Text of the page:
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Tymon Smith

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Archive for the ‘Non-fiction’ Category

Footnotes: Jimi Hendrix

Forty-one years ago today a young man died after choking on his own vomit in a flat in Notting Hill, London. He was 27, born in Seattle and christened Johnny Allen Hendrix.

The world knew him as Jimi, guitar virtuoso and pioneer, rock star, acid head, legend in his own lifetime and beyond. Hendrix still inspires nostalgia and hero worship all over the world as fans debate whether he was the greatest guitarist of all time.

There are plenty of books about Hendrix, who Rolling Stone magazine put at the top of its 100 greatest guitarists of all time list in 2003. Here are a few: Journalist Sharon Lawrence, a friend of Hendrix, wrote her biography Jimi Hendrix: The Man, the Magic, the Truth in 2005, a sympathetic account focusing on his career more than his early life, which makes the claim that Hendrix’s death was a deliberate act “to confront fate”.

Charles R Cross’s excellent biography from 2006, Room Full of Mirrors, made use of never-before-seen documents, letters and extensive interviews to try to unravel the man behind the legend. Scuse Me While I Kiss the Sky by poet and Hendrix friend David Henderson was originally published in 1978 and has been regularly updated with new documents, photos and letters.

Last year’s Becoming Jimi Hendrix: From Southern Crossroads to Psychedelic London, the Untold Story of a Musical Genius by Steven Roy and Brad Schreiber pays much attention to Hendrix’s discovery of the blues and his stint in the US army.

There’s no denying Hendrix lived an electric life that lives on 41 years later and the world of music has been influenced by him in myriad ways.

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Footnotes: 9/11 Ten Years Later

Today marks a decade since the attack on the World Trade Centre. There are several collections and articles dedicated to the commemoration.

First of these is Britain’s hardest-working literary magazine, Granta. Issue 116 of the magazine is titled Ten Years Later and contains contributions from Nicole Krauss, Nuruddin Farah and Pico Iyer among others. Mixing fiction, reportage, poetry and photography and covering everything from the experiences of soldiers going to fight in Iraq and Afghanistan to the circumstances that make martyrs out of young Tunisians, and the experiences of refugees in Libya to the tale of a former detainee at Guantámo Bay – Granta‘s latest is a sterling example of intelligent, well written and multi-format commentary on one of the most influential and tumultuous decades in living memory.

Of course the Americans also have their own magazines with fine writers and clever ideas and perhaps the best example of these is The New Yorker, which has released After 9/11, a collection of their coverage of 9/11 and its aftermath. Described by editor David Remnick in his preface as “a premeditated act of mass murder that reordered and distorted the decade that followed”, this collection provides a fascinating look at the progression from the shock in the wake of the attacks to the decisions by the Bush regime and their aftermath.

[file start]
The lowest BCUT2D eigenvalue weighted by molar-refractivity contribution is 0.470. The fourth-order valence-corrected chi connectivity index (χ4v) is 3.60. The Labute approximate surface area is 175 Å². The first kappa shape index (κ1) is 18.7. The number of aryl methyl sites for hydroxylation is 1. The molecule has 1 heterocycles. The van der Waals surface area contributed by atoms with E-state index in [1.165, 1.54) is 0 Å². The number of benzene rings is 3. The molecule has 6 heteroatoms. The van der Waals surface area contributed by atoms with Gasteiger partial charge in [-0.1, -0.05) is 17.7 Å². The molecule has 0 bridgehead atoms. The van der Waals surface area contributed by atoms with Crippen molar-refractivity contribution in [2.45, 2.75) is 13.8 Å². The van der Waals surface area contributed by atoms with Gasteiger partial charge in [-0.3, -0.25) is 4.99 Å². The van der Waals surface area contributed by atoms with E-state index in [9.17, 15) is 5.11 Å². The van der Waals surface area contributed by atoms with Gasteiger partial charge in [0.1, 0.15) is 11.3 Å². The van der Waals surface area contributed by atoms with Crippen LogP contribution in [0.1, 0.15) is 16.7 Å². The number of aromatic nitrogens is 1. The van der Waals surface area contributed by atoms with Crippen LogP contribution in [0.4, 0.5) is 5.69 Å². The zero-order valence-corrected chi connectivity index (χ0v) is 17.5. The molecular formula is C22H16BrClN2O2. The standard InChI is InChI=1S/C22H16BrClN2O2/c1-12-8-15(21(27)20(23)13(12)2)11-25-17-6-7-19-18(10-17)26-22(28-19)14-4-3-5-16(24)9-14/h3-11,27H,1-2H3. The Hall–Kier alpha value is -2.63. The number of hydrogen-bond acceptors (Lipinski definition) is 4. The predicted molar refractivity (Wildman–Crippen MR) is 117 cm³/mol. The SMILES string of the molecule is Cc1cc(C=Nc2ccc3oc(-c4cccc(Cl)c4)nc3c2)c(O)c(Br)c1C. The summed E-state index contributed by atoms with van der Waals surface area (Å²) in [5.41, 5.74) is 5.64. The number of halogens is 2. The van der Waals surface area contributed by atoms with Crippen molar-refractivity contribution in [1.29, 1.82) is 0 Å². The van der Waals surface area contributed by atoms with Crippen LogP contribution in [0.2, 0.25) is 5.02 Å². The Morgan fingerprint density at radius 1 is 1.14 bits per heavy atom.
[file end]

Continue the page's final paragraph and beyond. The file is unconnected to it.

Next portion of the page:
Contributors include stalwarts such as Lawrence Wright, Adam Gopnik, the intrepid Seymour M Hersh, Jane Mayer, George Packer, Hendrik Hertzberg and Malcolm Gladwell and cover everything from investigations into Bin Laden and his past to the secret history of the US “extraordinary rendition” programme and a final piece detailing the events leading up to the assassination of Osama bin Laden this year. There’s also extensive coverage of the decade in The New Yorker‘s latest issue available at

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Footnotes: Milk-Man, Randy Shilts

Thirty years ago today the National Center for Disease Control in the United States announced a high incidence of pneumocystis and Kaposi’s sarcoma among gay men. These would soon be recognised as symptoms of an immune disorder that became known as Aids.

These events, and the consequences, as well as the early history of the disease and the political infighting that hampered decisive action, were recorded by San Francisco journalist Randy Shilts in his 1987 non-fiction book And the Band Played On. Shilts, who was openly gay, also wrote The Mayor of Castro Street: The Life and Times of Harvey Milk and was recognised as “the first openly gay reporter with a gay beat in the mainstream American press”. And the Band Played On was made into a film in 1993 starring Matthew Modine.

Shilts took an HIV test while writing the book, but refused to be told the results because he feared it would be impossible to be objective while writing. In 1987 he discovered that he was HIV-positive, although he did not disclose this publicly until shortly before he died from Aids-related complications in 1994 at age 42.

In 1999 New York University‘s Department of Journalism ranked Shilts’s reporting on the disease for The San Francisco Chronicle between 1981 and 1985 (the period of focus of And the Band Played On) as one of the top 100 works of journalism in 20th-century US history. He is still recognised today for his dedication to changing public attitudes to Aids.

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